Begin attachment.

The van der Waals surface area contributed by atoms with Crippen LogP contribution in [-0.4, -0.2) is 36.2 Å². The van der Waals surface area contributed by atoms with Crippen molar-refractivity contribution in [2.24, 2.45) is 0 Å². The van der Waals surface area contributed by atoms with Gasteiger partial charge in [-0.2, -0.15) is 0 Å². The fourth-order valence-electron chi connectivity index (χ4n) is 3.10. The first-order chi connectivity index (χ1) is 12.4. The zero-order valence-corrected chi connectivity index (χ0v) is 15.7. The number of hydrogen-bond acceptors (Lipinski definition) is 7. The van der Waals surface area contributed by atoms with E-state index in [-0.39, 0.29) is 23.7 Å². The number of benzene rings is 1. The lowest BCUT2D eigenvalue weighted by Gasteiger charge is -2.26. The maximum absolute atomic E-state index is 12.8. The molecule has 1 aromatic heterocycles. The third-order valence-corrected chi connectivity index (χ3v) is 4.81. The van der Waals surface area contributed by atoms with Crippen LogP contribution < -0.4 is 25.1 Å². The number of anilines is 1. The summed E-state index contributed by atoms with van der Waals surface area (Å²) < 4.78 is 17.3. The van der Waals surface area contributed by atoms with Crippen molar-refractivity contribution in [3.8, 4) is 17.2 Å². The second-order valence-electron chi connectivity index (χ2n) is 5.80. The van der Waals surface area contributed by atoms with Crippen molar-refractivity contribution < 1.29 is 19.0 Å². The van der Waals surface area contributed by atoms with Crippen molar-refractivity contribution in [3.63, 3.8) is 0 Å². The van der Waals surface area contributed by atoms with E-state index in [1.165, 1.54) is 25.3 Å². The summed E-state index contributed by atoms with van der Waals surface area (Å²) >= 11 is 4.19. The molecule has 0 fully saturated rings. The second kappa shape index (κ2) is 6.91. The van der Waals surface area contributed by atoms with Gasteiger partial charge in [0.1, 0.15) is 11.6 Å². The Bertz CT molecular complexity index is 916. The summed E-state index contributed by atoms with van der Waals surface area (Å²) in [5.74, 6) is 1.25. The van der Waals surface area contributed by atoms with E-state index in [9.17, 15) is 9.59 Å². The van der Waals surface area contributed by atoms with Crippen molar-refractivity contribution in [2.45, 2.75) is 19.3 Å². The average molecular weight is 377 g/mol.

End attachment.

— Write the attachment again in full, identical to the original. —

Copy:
The van der Waals surface area contributed by atoms with Crippen LogP contribution in [-0.4, -0.2) is 36.2 Å². The van der Waals surface area contributed by atoms with Crippen molar-refractivity contribution in [2.24, 2.45) is 0 Å². The van der Waals surface area contributed by atoms with Gasteiger partial charge in [-0.2, -0.15) is 0 Å². The fourth-order valence-electron chi connectivity index (χ4n) is 3.10. The first-order chi connectivity index (χ1) is 12.4. The zero-order valence-corrected chi connectivity index (χ0v) is 15.7. The number of hydrogen-bond acceptors (Lipinski definition) is 7. The van der Waals surface area contributed by atoms with E-state index in [-0.39, 0.29) is 23.7 Å². The number of benzene rings is 1. The lowest BCUT2D eigenvalue weighted by Gasteiger charge is -2.26. The maximum absolute atomic E-state index is 12.8. The molecule has 1 aromatic heterocycles. The third-order valence-corrected chi connectivity index (χ3v) is 4.81. The van der Waals surface area contributed by atoms with Crippen LogP contribution < -0.4 is 25.1 Å². The number of anilines is 1. The summed E-state index contributed by atoms with van der Waals surface area (Å²) < 4.78 is 17.3. The van der Waals surface area contributed by atoms with Crippen molar-refractivity contribution in [3.8, 4) is 17.2 Å². The second-order valence-electron chi connectivity index (χ2n) is 5.80. The van der Waals surface area contributed by atoms with Crippen molar-refractivity contribution < 1.29 is 19.0 Å². The van der Waals surface area contributed by atoms with Crippen molar-refractivity contribution in [3.63, 3.8) is 0 Å². The van der Waals surface area contributed by atoms with E-state index in [1.165, 1.54) is 25.3 Å². The summed E-state index contributed by atoms with van der Waals surface area (Å²) >= 11 is 4.19. The molecule has 0 fully saturated rings. The second kappa shape index (κ2) is 6.91. The van der Waals surface area contributed by atoms with Gasteiger partial charge in [0.1, 0.15) is 11.6 Å². The Bertz CT molecular complexity index is 916. The summed E-state index contributed by atoms with van der Waals surface area (Å²) in [5.74, 6) is 1.25. The van der Waals surface area contributed by atoms with E-state index in [9.17, 15) is 9.59 Å². The van der Waals surface area contributed by atoms with Crippen molar-refractivity contribution in [2.45, 2.75) is 19.3 Å². The average molecular weight is 377 g/mol.